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How to properly celebrate Change Your Password Day

Sam Spratt

Feb. 1 marks the first Change Your Password Day, a holiday proposed by a popular tech blog. We're here to walk you through this strange new celebration and the clever traditions it brings.

Why haven't I heard about this holiday before?
As explained by Matt Buchanan on Gizmodo, Change Your Password Day is a holiday recently invented by the tech blog. The folks there have decided to dub it the "most boring — but safest! — celebration ever" and use it as a way to remind (and educate) everyone about the importance of proper password practices.

"I thought it would be a good idea if we all changed our passwords together. Like positive peer pressure," writes Buchanan, before suggesting Feb. 1 as the date for the occasion. "Sooner is better than later," he offers.

(In the interest of disclosure: I was previously employed by Gizmodo and have worked alongside Buchanan.)

So what's the point of Change Your Password Day?
On Change Your Password Day, you are supposed to ... change your passwords. Simple in theory — but in practice there's more to the process than meets the eye.

Changing your passwords isn't just a matter of going from "SecretPassword1" to "SecretPassword2." You should also consider what a decent password is and make an effort to use it, even if it means changing some of your security habits. Gizmodo's Rachel Swaby explains:

The thing to understand is that the biggest threat to your security isn't some creep sitting in front of your email login screen, randomly bruteforcing his way into your account. Nope, you're up against computers that can run thousands of encrypted passwords by dictionaries of several languages, everything in the World Fact Book, and Wikipedia in a matter of minutes.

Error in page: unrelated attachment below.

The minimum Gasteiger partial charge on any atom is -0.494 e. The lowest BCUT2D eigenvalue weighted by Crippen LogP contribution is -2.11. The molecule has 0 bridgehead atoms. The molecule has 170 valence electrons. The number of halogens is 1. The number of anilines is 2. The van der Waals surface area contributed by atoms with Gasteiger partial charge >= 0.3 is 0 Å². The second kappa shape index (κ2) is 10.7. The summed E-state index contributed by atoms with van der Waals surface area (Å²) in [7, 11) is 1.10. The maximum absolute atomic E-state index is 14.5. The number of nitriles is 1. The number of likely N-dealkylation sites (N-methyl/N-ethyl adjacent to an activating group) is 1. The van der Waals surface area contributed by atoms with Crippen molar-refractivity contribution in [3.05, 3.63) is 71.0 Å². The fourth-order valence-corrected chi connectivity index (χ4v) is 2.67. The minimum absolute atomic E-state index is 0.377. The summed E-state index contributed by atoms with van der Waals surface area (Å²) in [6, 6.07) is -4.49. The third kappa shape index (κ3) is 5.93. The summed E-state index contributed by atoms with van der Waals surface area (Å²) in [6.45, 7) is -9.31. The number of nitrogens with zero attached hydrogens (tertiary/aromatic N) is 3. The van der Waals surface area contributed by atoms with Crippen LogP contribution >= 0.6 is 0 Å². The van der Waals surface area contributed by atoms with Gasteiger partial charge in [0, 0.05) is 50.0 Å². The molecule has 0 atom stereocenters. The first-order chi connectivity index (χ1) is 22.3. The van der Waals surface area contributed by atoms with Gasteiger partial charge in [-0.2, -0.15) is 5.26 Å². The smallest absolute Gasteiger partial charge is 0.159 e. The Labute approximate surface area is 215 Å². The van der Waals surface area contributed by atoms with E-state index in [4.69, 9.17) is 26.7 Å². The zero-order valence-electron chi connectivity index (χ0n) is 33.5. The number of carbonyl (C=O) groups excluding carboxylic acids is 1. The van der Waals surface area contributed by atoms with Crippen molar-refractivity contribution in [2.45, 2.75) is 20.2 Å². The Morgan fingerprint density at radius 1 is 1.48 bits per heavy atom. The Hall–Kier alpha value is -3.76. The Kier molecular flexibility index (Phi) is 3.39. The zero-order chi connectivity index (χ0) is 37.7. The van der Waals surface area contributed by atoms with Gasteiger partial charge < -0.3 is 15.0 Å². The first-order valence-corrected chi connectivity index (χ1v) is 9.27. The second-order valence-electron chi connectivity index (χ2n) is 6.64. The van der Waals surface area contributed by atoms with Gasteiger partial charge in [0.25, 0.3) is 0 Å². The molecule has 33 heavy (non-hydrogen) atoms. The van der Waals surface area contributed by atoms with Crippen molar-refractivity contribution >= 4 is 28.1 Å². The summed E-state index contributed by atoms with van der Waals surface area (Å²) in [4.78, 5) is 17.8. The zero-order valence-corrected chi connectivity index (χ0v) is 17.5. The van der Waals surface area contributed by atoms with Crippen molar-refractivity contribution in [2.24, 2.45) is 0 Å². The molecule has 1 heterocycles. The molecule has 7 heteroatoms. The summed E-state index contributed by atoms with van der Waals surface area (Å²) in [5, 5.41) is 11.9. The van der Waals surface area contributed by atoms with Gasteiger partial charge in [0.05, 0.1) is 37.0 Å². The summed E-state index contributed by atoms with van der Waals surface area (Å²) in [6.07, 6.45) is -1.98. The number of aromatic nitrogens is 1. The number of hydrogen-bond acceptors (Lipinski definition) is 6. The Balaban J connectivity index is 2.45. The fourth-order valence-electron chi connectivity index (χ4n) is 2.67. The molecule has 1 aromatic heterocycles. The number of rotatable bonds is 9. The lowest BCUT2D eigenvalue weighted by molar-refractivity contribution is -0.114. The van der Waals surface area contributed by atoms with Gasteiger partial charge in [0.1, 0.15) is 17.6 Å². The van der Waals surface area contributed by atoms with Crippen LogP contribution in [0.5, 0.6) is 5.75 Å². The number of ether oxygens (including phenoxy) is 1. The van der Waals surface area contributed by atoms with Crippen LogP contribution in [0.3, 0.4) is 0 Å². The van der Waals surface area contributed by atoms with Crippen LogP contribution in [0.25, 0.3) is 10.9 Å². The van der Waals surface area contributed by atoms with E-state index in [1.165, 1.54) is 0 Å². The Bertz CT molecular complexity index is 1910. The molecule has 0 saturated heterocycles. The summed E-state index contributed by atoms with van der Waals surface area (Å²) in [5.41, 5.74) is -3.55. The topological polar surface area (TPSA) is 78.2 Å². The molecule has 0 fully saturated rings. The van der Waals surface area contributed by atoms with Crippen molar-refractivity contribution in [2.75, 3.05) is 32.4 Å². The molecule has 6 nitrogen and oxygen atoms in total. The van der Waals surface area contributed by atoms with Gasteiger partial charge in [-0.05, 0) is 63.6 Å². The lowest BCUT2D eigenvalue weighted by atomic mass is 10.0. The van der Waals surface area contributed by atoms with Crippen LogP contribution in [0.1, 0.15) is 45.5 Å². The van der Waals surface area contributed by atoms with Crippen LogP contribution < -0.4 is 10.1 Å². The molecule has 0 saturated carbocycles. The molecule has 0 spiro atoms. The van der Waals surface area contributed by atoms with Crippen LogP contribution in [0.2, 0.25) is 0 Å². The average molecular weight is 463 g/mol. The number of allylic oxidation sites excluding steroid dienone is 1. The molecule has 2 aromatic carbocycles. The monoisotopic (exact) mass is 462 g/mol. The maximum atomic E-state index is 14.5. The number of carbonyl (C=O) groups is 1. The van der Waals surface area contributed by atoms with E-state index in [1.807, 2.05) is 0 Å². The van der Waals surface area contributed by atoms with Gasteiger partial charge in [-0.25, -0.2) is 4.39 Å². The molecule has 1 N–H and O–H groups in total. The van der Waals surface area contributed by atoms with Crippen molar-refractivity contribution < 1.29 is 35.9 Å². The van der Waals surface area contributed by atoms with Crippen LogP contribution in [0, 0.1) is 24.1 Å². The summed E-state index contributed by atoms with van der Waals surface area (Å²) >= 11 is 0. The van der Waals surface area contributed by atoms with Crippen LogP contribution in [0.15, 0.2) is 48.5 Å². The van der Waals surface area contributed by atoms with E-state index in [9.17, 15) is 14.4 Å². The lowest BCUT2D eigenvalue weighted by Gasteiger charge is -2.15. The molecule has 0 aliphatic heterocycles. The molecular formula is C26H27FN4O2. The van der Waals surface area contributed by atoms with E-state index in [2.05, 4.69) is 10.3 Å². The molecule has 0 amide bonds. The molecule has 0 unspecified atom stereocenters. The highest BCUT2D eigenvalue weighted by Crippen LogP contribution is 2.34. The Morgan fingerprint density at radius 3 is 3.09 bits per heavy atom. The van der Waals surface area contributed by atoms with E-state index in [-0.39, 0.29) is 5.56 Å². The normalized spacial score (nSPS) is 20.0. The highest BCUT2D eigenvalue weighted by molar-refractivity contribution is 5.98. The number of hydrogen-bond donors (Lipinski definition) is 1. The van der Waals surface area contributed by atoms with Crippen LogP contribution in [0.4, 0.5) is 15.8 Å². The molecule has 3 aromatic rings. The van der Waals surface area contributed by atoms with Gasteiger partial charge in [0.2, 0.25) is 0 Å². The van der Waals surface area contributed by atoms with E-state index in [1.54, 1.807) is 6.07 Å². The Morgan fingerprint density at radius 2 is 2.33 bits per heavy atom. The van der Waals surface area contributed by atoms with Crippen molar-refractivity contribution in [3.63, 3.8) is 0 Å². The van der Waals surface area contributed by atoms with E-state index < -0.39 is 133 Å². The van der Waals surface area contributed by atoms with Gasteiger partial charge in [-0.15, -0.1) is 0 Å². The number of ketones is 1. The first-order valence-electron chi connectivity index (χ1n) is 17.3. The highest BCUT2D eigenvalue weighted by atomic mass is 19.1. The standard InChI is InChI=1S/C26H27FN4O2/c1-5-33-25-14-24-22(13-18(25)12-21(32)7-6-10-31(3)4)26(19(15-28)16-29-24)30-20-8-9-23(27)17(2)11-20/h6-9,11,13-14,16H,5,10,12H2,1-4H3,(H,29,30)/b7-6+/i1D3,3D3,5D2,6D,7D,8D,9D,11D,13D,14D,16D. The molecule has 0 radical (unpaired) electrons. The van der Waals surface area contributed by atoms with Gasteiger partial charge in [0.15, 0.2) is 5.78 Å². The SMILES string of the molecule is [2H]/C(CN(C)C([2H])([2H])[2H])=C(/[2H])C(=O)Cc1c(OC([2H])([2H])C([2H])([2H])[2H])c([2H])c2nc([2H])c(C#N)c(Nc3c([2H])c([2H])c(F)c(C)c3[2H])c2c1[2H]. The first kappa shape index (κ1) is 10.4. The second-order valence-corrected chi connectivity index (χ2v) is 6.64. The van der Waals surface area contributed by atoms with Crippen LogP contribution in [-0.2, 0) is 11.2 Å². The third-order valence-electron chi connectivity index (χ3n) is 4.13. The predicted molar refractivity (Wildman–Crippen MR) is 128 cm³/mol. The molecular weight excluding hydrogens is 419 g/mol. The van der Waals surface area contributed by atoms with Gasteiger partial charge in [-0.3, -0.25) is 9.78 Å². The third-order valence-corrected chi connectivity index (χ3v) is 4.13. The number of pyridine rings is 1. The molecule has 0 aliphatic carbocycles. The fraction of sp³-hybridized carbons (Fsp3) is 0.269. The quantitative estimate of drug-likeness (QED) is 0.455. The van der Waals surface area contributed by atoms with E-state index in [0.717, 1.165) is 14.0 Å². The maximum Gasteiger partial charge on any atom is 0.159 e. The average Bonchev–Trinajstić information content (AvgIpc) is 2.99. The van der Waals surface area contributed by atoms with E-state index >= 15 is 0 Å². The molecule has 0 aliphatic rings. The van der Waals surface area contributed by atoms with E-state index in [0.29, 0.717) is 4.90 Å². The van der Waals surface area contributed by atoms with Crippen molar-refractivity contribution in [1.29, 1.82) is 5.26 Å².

To emphasize her message, Swaby calls attention to work done by the Tech Herald after members of the AntiSec movement published a batch of encrypted passwords to the Internet. It took individuals at the publication less than five hours to crack over 80 thousand passwords using regular off-the-shelf computers and software which is easily downloadable.

Thomas Baekdal

What kind of passwords should I choose?
We've all had it drilled into our heads that we should use long passwords which incorporate (upper- and lower-case) letters, numbers and symbols, but are those really the best choice? Not exactly, according to some number-crunching done by security expert Thomas Baekdal.

As you can see by the chart above, complex passwords — like the ones I just described — are in fact pretty darn secure. In theory, such a passwords would take a hacker over 100 years to discover if he were using an automated system capable of systematically guessing 100 passwords per second.

But how long would it take you to regularly memorize a password that looks as if it was created by a cat who strolled across a keyboard? Long enough to make you think twice about creating a complex password, right?

So how about using secure passwords which consist of easy-to-remember, multi-word phrases instead?

Such phrases — which can include things like "this is fun" or "fluffy is puffy" — are even more secure than the complex passwords which you may or may not memorize easily. In fact, Baekdal suggests that math shows "this is fun" to be ten times more secure as a password than "J4fS<2."

If you don't have faith in this approach to password selection though, at least keep in mind that size matters. Longer passwords are more difficult to crack, even if you're not using strange characters. (But using strange characters — such as parantheses, exclamation marks, or even spaces — can, of course, mean the difference between a secure and a compromised password.)

Can't someone (or something) else do the work for me?
Making and remembering passwords is tough, especially since you should be using a unique one for each of your accounts. Thankfully there are password manager applications which can help. Such applications will securely organize and maintain your password data for you. 

One of the most popular password managers around is called LastPass, but unfortunately its reputation suffered after a possible security breach in May 2011. But no worries: Lifehacker's Whitson Gordon explains that while LastPass is still trusted and favored by many, there are several alternatives such as KeePass, 1Password, or Keeper.

That's it? Where are the presents and the candy?
That's all there is to Change Your Password Day. There are no presents, no candy, and no fancy decorations. There are just stern reminders that you need to audit your password practices and make some new passwords. It's just a day that celebrates doing something that you should've been doing all along.

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